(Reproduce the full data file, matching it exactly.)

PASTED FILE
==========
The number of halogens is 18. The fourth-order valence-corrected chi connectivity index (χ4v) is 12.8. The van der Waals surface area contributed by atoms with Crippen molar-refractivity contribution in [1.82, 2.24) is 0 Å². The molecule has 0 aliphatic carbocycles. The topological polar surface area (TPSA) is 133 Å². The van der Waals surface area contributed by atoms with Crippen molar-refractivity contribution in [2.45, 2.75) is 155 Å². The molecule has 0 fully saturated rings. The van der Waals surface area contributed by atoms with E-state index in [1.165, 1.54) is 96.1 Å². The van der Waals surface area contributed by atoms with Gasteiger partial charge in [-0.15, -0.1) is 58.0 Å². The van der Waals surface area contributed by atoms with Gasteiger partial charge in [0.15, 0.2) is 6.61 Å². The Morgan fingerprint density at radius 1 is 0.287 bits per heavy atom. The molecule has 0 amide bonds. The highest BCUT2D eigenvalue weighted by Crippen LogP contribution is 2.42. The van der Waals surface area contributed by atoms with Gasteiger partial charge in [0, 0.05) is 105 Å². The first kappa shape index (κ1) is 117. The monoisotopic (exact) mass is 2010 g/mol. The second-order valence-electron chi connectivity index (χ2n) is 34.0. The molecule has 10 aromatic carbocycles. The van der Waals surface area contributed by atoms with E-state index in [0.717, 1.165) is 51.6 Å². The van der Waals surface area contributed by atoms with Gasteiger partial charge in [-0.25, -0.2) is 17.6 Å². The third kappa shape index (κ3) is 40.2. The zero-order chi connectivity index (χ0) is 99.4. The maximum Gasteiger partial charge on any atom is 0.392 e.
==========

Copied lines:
The number of halogens is 18. The fourth-order valence-corrected chi connectivity index (χ4v) is 12.8. The van der Waals surface area contributed by atoms with Crippen molar-refractivity contribution in [1.82, 2.24) is 0 Å². The molecule has 0 aliphatic carbocycles. The topological polar surface area (TPSA) is 133 Å². The van der Waals surface area contributed by atoms with Crippen molar-refractivity contribution in [2.45, 2.75) is 155 Å². The molecule has 0 fully saturated rings. The van der Waals surface area contributed by atoms with E-state index in [1.165, 1.54) is 96.1 Å². The van der Waals surface area contributed by atoms with Gasteiger partial charge in [-0.15, -0.1) is 58.0 Å². The van der Waals surface area contributed by atoms with Gasteiger partial charge in [0.15, 0.2) is 6.61 Å². The Morgan fingerprint density at radius 1 is 0.287 bits per heavy atom. The molecule has 0 amide bonds. The highest BCUT2D eigenvalue weighted by Crippen LogP contribution is 2.42. The van der Waals surface area contributed by atoms with Gasteiger partial charge in [0, 0.05) is 105 Å². The first kappa shape index (κ1) is 117. The monoisotopic (exact) mass is 2010 g/mol. The second-order valence-electron chi connectivity index (χ2n) is 34.0. The molecule has 10 aromatic carbocycles. The van der Waals surface area contributed by atoms with E-state index in [0.717, 1.165) is 51.6 Å². The van der Waals surface area contributed by atoms with Gasteiger partial charge in [-0.25, -0.2) is 17.6 Å². The third kappa shape index (κ3) is 40.2. The zero-order chi connectivity index (χ0) is 99.4. The maximum Gasteiger partial charge on any atom is 0.392 e.